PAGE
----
Grinch likely depressed, suffers from lack of love, joy, expert says (w/ Video)

December 8, 2009 by Clinton Colmenares

(PhysOrg.com) -- Being irritable, grumpy and seeking social isolation are also hallmarks of depression, and could explain the Grinch's disdain for the Who -- the tall and the small -- his mistreatment of his dog Max and, ultimately, why he tried to stop Christmas from coming.

The Grinch, who lives atop Mt. Crumpet, is likely depressed, says University of North Carolina at Chapel Hill psychologist Cynthia Bulik, Ph.D.

“Everybody’s always so down on the Grinch,” says Bulik, the William R. and Jeanne H. Jordan Distinguished Professor of Eating Disorders in UNC’s Department of . “But one of the things I’ve always asked myself is whether the Grinch himself might be feeling kind of down.

“When people think about they often think about people being sad,” says Bulik, who has not officially treated the Grinch but is very familiar with his story.

This video is not supported by your browser at this time.

Being irritable, grumpy and seeking are also hallmarks of depression, and could explain the Grinch’s disdain for the Who - the tall and the small - his mistreatment of his dog Max and, ultimately, why he tried to stop Christmas from coming.

“Especially around the holidays you look around and everyone seems to be feeling the joy, but inside you’re just feeling dark and miserable,” Bulik says. “It’s that contrast between how you’re feeling inside and how all those happy people are feeling out there that can really be torture for someone who has depression.”

According to data from the Centers for Disease Control and Prevention, the Grinch isn’t alone. The lifetime incidence of depression ranges from about 8 percent to 20 percent. Depression “interferes with daily life, normal functioning, and causes pain for both the person with the disorder and those who care about him or her,” according to the National Institute of .

“One of the things that happens with people who are depressed, and we see this especially with the Grinch, is that people don’t really want to be around him, and he doesn’t want to be around people,” Bulik says. “So, he’s not getting a lot of love.”

And, she points out, depression can have physical manifestations. The Grinch is overweight, is badly in need of dental work and, Bulik says, “I think what we might be seeing is that his heart might be shriveling from a lack of love.”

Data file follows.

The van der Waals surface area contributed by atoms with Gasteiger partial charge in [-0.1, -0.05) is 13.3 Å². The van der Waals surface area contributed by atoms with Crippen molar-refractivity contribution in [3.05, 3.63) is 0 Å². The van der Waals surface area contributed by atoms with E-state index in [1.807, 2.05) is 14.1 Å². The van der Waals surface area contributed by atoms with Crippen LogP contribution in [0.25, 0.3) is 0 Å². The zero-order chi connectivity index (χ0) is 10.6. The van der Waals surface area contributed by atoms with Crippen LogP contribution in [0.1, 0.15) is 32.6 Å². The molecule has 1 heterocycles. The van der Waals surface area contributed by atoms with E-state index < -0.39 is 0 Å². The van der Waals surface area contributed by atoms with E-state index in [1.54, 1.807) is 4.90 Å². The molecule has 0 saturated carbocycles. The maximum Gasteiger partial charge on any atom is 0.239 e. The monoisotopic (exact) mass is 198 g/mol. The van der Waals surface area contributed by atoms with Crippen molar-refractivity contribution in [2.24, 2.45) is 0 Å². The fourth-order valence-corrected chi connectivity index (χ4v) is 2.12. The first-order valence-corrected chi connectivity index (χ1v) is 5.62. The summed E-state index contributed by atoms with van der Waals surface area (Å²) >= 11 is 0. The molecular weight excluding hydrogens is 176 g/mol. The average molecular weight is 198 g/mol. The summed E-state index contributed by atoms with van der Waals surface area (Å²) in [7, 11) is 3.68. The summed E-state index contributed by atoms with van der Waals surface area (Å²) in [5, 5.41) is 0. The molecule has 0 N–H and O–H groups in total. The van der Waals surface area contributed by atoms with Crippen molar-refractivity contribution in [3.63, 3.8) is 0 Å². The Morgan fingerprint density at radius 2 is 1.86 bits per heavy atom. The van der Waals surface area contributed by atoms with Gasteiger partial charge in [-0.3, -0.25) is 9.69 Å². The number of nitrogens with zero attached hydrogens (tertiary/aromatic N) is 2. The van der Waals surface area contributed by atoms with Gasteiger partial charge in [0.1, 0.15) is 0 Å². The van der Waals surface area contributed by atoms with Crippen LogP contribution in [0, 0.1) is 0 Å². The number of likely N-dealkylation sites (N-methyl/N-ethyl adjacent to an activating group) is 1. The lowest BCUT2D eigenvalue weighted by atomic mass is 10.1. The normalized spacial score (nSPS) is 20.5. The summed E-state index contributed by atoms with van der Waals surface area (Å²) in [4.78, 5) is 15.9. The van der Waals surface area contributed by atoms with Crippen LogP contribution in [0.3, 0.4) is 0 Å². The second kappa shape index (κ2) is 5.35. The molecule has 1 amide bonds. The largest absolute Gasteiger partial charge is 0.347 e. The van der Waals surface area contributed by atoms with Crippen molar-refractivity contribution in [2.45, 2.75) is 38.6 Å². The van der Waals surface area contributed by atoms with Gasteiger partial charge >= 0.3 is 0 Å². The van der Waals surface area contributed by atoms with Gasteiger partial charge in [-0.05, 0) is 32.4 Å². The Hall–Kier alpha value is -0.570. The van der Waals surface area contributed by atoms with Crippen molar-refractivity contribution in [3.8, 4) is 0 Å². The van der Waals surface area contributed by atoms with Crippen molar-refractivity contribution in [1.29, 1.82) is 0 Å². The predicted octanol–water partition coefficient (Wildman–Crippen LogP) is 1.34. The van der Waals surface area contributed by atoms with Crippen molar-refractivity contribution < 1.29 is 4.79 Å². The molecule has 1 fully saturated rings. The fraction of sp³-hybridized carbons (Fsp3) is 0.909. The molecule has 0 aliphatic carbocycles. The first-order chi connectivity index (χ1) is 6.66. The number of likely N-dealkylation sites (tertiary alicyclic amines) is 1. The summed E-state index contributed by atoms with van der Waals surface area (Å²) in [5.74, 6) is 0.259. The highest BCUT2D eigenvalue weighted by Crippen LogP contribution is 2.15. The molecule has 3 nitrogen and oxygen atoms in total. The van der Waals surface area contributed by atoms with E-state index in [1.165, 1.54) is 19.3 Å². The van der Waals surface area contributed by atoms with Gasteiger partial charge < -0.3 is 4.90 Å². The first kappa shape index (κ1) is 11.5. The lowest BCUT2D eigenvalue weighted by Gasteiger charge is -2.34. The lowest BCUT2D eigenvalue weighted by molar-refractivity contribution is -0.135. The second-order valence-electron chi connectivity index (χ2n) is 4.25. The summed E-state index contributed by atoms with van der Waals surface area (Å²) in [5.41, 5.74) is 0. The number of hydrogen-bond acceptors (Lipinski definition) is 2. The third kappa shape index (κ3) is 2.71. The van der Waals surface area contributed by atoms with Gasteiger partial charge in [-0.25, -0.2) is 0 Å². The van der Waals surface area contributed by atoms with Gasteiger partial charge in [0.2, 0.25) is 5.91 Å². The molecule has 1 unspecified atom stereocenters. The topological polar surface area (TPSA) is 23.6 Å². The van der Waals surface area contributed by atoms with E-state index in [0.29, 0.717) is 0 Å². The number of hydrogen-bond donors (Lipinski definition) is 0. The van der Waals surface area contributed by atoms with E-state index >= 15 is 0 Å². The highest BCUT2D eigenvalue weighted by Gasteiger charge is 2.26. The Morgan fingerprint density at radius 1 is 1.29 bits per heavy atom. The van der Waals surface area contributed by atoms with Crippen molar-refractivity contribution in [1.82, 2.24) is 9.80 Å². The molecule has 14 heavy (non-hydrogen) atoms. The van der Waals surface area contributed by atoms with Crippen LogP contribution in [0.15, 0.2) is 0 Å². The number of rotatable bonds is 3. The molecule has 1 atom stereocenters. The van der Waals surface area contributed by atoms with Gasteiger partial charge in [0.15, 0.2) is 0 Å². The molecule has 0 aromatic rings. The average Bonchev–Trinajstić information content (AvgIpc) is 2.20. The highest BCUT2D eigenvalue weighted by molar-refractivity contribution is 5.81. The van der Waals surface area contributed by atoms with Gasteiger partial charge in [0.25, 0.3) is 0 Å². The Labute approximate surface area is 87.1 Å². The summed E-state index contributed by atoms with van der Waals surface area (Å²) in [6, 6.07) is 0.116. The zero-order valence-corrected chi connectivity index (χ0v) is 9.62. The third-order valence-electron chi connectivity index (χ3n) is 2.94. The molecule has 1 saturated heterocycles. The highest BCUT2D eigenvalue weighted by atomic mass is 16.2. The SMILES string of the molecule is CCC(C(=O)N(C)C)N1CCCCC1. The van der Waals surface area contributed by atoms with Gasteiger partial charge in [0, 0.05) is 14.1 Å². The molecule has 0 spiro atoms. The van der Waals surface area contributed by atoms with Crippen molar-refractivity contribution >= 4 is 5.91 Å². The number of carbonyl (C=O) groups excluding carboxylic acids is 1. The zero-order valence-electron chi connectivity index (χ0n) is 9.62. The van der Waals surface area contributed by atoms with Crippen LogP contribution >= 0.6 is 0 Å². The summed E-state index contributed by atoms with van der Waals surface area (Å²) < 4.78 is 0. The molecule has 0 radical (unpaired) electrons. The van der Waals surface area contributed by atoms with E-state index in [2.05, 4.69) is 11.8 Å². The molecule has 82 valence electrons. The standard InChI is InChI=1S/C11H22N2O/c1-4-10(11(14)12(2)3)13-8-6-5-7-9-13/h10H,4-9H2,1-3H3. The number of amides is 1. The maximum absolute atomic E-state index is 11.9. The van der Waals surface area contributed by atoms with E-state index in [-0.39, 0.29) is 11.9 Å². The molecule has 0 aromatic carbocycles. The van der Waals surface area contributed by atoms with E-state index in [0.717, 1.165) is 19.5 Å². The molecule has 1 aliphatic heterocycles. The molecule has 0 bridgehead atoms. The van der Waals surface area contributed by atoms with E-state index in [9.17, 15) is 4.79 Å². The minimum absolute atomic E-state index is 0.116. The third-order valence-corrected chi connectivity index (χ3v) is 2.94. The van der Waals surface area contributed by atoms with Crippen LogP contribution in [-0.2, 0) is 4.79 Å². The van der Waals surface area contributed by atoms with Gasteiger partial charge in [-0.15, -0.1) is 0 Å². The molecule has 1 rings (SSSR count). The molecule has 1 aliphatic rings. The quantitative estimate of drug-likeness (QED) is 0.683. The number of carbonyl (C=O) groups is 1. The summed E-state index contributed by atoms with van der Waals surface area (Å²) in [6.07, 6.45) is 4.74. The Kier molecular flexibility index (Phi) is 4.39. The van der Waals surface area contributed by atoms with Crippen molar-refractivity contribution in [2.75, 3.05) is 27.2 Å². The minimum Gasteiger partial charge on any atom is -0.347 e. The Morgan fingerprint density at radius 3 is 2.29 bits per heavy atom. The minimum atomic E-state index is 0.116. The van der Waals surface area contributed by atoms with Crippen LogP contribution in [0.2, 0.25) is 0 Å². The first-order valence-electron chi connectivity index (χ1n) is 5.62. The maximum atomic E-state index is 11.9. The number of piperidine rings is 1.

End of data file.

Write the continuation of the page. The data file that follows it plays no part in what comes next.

The Grinch might also be suffering from seasonal affective disorder, which is associated with fewer hours of daylight, Bulik says. “There are a lot of people who get depressed as the days get shorter and fall and winter arrive.”

So, Bulik says, besides learning that Christmas doesn’t come from a store, we can learn from the Grinch that depression doesn’t always manifest as sadness.

“If there’s someone in your life who is just really irritable and miserable, and just not getting any joy out of life, you have to wonder whether they might be being challenged by depression,” Bulik says. “Reach out and see if some of your friends who are not doing well could use some help.”

Provided by University of North Carolina at Chapel Hill

Explore further: Pregnancy may increase the risk of developing binge eating disorder

Related Stories

Older women more susceptible to depression than older men

February 6, 2008

Older women are more prone to depression and are more likely to remain depressed than older men, according to a new study by Yale School of Medicine researchers in the February Archives of General Psychiatry.

Obesity and depression may be linked

June 2, 2008

A major review in Clinical Psychology: Science and Practice reveals that research indicates people who are obese may be more likely to become depressed, and people who are depressed may be more likely to become obese.

Marking anorexia with a brain protein

June 23, 2009

Eating disorders are frequently seen as psychological or societal diseases, but do they have an underlying biological cause? A new study shows that the levels of a brain protein differ between healthy and anorexic women.

Recommended for you

Machine Translates Thoughts into Speech in Real Time

December 21, 2009

(PhysOrg.com) -- By implanting an electrode into the brain of a person with locked-in syndrome, scientists have demonstrated how to wirelessly transmit neural signals to a speech synthesizer. The "thought-to-speech" process ...

Quantum Theory May Explain Wishful Thinking

April 14, 2009

(PhysOrg.com) -- Humans don’t always make the most rational decisions. As studies have shown, even when logic and reasoning point in one direction, sometimes we chose the opposite route, motivated by personal bias or simply ...

3 comments

Adjust slider to filter visible comments by rank

Display comments: newest first

RobertKarlStonjek
4 / 5 (1) Dec 08, 2009
....so, he's the new poster boy for antidepressant medication...will his picture be on the next box of SSRIs you buy?
el_gramador
not rated yet Dec 09, 2009
....Robert. That was at once clever and well done. :D I like it.
maxmc
not rated yet Dec 09, 2009
this is the best article ever! hahaha i love it! This almost sounds like an Onion article! Good goin' Physorg!

Please sign in to add a comment. Registration is free, and takes less than a minute. Read more

Click here to reset your password.
Sign in to get notified via email when new comments are made.